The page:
Savage is not a scientist, but as Hari so aptly described, “he represents the best of science, the spirit of the scientist—an unending curiosity, a hunger to learn, make, and discover.” Savage had a message, not just for scientists, and not just for those who already agreed with him, but for everyone, because everyone, he assumes, wants a better life for their families and communities: “Science is the key way to achieve that.”

Savage offered his own definition of science, much more succinct than the one found in most dictionaries: “Science is the systematic reduction of ignorance.” And it has an enemy. He explained that bias is the enemy of science and we all must confront our personal and institutional biases to “help science gain the upper hand.”

As the beginning of the march approached, the plaza quickly overflowed with participants who packed into sidewalks, green spaces, and the area between Market Street and Embarcadero Street usually filled by a weekend market. Eventually the expectant crowd expanded onto Market Street due to a lack of anywhere else to stand.

The San Francisco March for Science begins. Photograph by Natalie Gibson.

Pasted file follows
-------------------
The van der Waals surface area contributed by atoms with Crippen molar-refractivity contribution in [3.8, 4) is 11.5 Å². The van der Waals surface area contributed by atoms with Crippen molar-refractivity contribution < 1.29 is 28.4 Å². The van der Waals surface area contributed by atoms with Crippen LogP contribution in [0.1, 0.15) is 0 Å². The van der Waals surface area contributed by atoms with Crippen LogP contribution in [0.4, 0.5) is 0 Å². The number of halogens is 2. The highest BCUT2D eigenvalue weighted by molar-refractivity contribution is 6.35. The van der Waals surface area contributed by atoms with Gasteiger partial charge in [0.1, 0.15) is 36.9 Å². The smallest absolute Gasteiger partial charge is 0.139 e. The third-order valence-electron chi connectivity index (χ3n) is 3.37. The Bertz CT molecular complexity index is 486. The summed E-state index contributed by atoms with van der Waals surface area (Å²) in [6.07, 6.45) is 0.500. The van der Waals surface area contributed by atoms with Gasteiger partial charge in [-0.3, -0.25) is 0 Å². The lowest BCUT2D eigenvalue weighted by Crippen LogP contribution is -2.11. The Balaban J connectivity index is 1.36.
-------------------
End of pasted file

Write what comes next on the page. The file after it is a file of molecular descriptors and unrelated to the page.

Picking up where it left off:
The rally closed with this call-and-response cheer led by Savage: “What do we want? Evidence-based science! When do we want it? After peer review!” Then the marchers were off, slowly funneling onto Market Street and picking up speed, until the procession moved at a normal walking pace. Signs were held high for other marchers to see while onlookers who lined the street smiled, laughed, and took pictures.

This persisted for about an hour and a half, with marchers spreading out near the Civic Center and dispersing to after-march science fair activities. A few who weren’t ready to end the celebration of science even made their way to Berkeley for the afternoon march.

In Berkeley, a group of graduate students organized a rally and march starting from Sproul Plaza, the site of multiple demonstrations during the Free Speech Movement. A crowd of over a thousand students and community members cheered as speakers described how their experiences as researchers inspired them to become activists. In addition to celebrating the importance of basic research and the value of a scientific mindset, the speakers reminded scientists about the internal work needed to improve their own communities. Graduate student Frances Roberts-Gregory described the barriers she has faced as a Black woman pursuing scientific research and advocated thinking more broadly about what a scientist looks like and who science is designed to serve.